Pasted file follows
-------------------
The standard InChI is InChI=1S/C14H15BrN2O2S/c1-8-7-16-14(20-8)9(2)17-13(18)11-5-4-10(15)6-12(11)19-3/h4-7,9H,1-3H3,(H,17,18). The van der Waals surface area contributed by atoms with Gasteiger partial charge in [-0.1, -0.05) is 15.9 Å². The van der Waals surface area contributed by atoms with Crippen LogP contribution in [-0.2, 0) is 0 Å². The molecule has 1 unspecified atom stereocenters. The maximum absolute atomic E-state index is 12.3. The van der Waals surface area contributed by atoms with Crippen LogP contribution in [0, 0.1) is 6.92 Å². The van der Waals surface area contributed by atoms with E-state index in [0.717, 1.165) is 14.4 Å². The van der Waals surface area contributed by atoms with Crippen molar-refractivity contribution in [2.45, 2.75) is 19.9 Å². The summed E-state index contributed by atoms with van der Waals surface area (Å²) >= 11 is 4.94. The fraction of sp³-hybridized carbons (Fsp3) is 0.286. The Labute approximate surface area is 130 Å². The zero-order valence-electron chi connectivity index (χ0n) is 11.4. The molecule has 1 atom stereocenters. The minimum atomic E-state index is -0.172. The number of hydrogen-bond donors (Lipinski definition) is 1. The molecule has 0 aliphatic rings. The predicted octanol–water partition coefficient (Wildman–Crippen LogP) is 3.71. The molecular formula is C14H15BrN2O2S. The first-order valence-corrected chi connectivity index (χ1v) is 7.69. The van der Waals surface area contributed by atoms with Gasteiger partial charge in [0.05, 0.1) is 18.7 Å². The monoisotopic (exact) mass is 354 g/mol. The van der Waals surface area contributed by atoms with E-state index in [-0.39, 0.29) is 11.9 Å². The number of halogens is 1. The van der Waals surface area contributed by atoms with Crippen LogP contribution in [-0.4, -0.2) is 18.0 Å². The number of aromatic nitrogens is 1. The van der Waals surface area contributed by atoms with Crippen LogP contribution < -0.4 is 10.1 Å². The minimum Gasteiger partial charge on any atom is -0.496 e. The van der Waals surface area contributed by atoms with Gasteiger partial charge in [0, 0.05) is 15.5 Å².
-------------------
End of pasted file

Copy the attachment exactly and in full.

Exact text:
The standard InChI is InChI=1S/C14H15BrN2O2S/c1-8-7-16-14(20-8)9(2)17-13(18)11-5-4-10(15)6-12(11)19-3/h4-7,9H,1-3H3,(H,17,18). The van der Waals surface area contributed by atoms with Gasteiger partial charge in [-0.1, -0.05) is 15.9 Å². The van der Waals surface area contributed by atoms with Crippen LogP contribution in [-0.2, 0) is 0 Å². The molecule has 1 unspecified atom stereocenters. The maximum absolute atomic E-state index is 12.3. The van der Waals surface area contributed by atoms with Crippen LogP contribution in [0, 0.1) is 6.92 Å². The van der Waals surface area contributed by atoms with E-state index in [0.717, 1.165) is 14.4 Å². The van der Waals surface area contributed by atoms with Crippen molar-refractivity contribution in [2.45, 2.75) is 19.9 Å². The summed E-state index contributed by atoms with van der Waals surface area (Å²) >= 11 is 4.94. The fraction of sp³-hybridized carbons (Fsp3) is 0.286. The Labute approximate surface area is 130 Å². The zero-order valence-electron chi connectivity index (χ0n) is 11.4. The molecule has 1 atom stereocenters. The minimum atomic E-state index is -0.172. The number of hydrogen-bond donors (Lipinski definition) is 1. The molecule has 0 aliphatic rings. The predicted octanol–water partition coefficient (Wildman–Crippen LogP) is 3.71. The molecular formula is C14H15BrN2O2S. The first-order valence-corrected chi connectivity index (χ1v) is 7.69. The van der Waals surface area contributed by atoms with Gasteiger partial charge in [0.05, 0.1) is 18.7 Å². The monoisotopic (exact) mass is 354 g/mol. The van der Waals surface area contributed by atoms with E-state index in [-0.39, 0.29) is 11.9 Å². The number of halogens is 1. The van der Waals surface area contributed by atoms with Crippen LogP contribution in [-0.4, -0.2) is 18.0 Å². The number of aromatic nitrogens is 1. The van der Waals surface area contributed by atoms with Crippen LogP contribution < -0.4 is 10.1 Å². The minimum Gasteiger partial charge on any atom is -0.496 e. The van der Waals surface area contributed by atoms with Gasteiger partial charge in [0, 0.05) is 15.5 Å².